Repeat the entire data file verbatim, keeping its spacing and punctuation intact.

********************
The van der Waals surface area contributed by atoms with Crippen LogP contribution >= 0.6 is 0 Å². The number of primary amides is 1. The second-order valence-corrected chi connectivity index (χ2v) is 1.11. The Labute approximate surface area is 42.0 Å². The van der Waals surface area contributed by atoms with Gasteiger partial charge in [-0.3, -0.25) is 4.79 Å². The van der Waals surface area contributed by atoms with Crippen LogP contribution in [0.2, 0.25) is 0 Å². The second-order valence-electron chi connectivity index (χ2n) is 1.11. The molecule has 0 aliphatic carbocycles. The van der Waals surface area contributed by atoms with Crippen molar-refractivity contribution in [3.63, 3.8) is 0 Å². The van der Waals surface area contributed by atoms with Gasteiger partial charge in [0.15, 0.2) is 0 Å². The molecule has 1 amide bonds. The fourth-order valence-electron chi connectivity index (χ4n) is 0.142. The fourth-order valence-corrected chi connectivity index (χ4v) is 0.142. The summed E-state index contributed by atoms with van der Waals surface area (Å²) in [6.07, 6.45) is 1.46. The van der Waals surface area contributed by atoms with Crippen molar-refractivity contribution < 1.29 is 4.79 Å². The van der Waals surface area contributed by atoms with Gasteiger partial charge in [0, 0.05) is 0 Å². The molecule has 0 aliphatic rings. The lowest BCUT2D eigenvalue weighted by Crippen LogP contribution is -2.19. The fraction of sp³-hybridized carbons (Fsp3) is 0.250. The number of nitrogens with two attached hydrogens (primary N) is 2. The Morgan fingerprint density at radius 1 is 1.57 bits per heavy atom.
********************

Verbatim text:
The van der Waals surface area contributed by atoms with Crippen LogP contribution >= 0.6 is 0 Å². The number of primary amides is 1. The second-order valence-corrected chi connectivity index (χ2v) is 1.11. The Labute approximate surface area is 42.0 Å². The van der Waals surface area contributed by atoms with Gasteiger partial charge in [-0.3, -0.25) is 4.79 Å². The van der Waals surface area contributed by atoms with Crippen LogP contribution in [0.2, 0.25) is 0 Å². The second-order valence-electron chi connectivity index (χ2n) is 1.11. The molecule has 0 aliphatic carbocycles. The van der Waals surface area contributed by atoms with Crippen molar-refractivity contribution in [3.63, 3.8) is 0 Å². The van der Waals surface area contributed by atoms with Gasteiger partial charge in [0.15, 0.2) is 0 Å². The molecule has 1 amide bonds. The fourth-order valence-electron chi connectivity index (χ4n) is 0.142. The fourth-order valence-corrected chi connectivity index (χ4v) is 0.142. The summed E-state index contributed by atoms with van der Waals surface area (Å²) in [6.07, 6.45) is 1.46. The van der Waals surface area contributed by atoms with Crippen molar-refractivity contribution < 1.29 is 4.79 Å². The van der Waals surface area contributed by atoms with Gasteiger partial charge in [0, 0.05) is 0 Å². The molecule has 0 aliphatic rings. The lowest BCUT2D eigenvalue weighted by Crippen LogP contribution is -2.19. The fraction of sp³-hybridized carbons (Fsp3) is 0.250. The number of nitrogens with two attached hydrogens (primary N) is 2. The Morgan fingerprint density at radius 1 is 1.57 bits per heavy atom.